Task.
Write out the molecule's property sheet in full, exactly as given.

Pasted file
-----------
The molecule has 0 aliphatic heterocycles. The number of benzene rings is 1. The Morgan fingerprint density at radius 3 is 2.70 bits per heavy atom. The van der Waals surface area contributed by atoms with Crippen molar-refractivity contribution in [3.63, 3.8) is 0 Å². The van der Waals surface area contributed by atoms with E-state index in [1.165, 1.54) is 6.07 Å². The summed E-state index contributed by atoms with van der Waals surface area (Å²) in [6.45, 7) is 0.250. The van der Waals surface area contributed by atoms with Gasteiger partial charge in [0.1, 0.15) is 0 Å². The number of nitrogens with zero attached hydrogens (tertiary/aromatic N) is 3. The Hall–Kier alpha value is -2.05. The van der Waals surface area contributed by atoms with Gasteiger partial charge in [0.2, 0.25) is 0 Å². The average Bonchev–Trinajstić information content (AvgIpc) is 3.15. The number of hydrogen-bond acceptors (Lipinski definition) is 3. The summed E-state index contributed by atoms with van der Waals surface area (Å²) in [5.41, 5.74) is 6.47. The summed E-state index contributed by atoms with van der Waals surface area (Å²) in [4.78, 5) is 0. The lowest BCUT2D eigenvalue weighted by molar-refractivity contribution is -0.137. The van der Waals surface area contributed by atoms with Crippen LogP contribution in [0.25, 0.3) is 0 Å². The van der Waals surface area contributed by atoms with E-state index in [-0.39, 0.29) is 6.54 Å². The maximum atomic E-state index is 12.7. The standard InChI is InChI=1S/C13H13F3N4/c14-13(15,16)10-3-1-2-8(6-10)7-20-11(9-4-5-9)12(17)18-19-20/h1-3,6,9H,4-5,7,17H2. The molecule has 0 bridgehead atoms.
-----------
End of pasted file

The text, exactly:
The molecule has 0 aliphatic heterocycles. The number of benzene rings is 1. The Morgan fingerprint density at radius 3 is 2.70 bits per heavy atom. The van der Waals surface area contributed by atoms with Crippen molar-refractivity contribution in [3.63, 3.8) is 0 Å². The van der Waals surface area contributed by atoms with E-state index in [1.165, 1.54) is 6.07 Å². The summed E-state index contributed by atoms with van der Waals surface area (Å²) in [6.45, 7) is 0.250. The van der Waals surface area contributed by atoms with Gasteiger partial charge in [0.1, 0.15) is 0 Å². The number of nitrogens with zero attached hydrogens (tertiary/aromatic N) is 3. The Hall–Kier alpha value is -2.05. The van der Waals surface area contributed by atoms with Gasteiger partial charge in [0.2, 0.25) is 0 Å². The average Bonchev–Trinajstić information content (AvgIpc) is 3.15. The number of hydrogen-bond acceptors (Lipinski definition) is 3. The summed E-state index contributed by atoms with van der Waals surface area (Å²) in [5.41, 5.74) is 6.47. The summed E-state index contributed by atoms with van der Waals surface area (Å²) in [4.78, 5) is 0. The lowest BCUT2D eigenvalue weighted by molar-refractivity contribution is -0.137. The van der Waals surface area contributed by atoms with Crippen LogP contribution in [0.25, 0.3) is 0 Å². The van der Waals surface area contributed by atoms with E-state index in [-0.39, 0.29) is 6.54 Å². The maximum atomic E-state index is 12.7. The standard InChI is InChI=1S/C13H13F3N4/c14-13(15,16)10-3-1-2-8(6-10)7-20-11(9-4-5-9)12(17)18-19-20/h1-3,6,9H,4-5,7,17H2. The molecule has 0 bridgehead atoms.